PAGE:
George John Whyte-Melville was born near St. Andrews, Scotland, June 19, 1821, into society, his father being a landowner in Scotland and his mother a daughter of the duke of Leeds. As a boy Whyte-Melville attended Eton, the famous English public school, and at the age of seventeen he became a commissioned officer in the Ninety-third Highlanders Regiment. After seven years with that regiment he transferred to the Coldstream Guards and retired from the British army at the age of twenty-seven with the rank of captain. When the Crimean War broke out in 1853, Whyte-Melville volunteered his services to the government and went on active duty with the rank of major. He served with units of Turkish irregular cavalry. During his service in the Crimean War he wrote some poetry, and a portion of it was published. After the war he returned to civilian life to continue writing and hunting, his favorite sport.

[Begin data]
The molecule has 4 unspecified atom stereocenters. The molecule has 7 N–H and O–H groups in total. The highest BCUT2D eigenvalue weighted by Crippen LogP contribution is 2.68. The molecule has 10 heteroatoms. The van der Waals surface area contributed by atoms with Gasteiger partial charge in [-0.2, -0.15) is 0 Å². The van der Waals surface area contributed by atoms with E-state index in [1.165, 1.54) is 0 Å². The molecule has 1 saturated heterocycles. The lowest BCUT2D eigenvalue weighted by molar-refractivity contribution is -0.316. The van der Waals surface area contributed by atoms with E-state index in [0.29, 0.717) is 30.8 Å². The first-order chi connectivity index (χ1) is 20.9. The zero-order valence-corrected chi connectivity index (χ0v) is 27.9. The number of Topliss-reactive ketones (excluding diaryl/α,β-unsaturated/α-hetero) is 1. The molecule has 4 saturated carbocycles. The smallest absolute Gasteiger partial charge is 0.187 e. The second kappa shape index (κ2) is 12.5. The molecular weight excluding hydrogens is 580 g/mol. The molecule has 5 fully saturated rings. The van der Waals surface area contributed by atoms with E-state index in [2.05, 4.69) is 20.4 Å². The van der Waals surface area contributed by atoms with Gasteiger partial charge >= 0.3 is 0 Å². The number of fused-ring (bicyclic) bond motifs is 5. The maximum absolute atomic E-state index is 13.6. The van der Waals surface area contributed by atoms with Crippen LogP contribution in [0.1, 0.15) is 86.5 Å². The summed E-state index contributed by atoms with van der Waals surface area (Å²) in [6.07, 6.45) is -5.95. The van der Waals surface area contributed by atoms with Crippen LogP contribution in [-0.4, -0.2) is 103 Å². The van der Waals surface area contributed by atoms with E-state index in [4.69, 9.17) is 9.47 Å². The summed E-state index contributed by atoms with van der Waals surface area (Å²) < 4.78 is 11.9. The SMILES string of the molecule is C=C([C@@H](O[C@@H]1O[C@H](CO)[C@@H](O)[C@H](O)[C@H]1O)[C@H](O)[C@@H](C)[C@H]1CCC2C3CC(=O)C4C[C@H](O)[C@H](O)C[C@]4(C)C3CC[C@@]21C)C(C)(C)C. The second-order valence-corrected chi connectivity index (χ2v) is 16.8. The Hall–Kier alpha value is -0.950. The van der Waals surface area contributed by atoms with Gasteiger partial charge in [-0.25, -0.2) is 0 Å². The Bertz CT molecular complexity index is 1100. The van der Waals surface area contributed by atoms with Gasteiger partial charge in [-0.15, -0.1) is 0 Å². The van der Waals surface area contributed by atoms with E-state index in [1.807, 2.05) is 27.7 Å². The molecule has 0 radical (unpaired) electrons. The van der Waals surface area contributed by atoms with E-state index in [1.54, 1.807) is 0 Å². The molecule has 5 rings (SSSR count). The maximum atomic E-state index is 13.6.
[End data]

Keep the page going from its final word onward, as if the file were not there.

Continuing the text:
The novels of Whyte-Melville fall easily into two categories: sporting novels, for which he is best known, and historical romances. As a wealthy man of property and a retired officer, Whyte-Melville was completely familiar with the society he depicted in his sporting novels. He wrote from first-hand knowledge of fashionable, military, and sporting people. His novels about fox hunting had a particular appeal for British sportsmen, for they were authentically written, with a great deal of attention to detail. They are also filled with action. The best-known of the...
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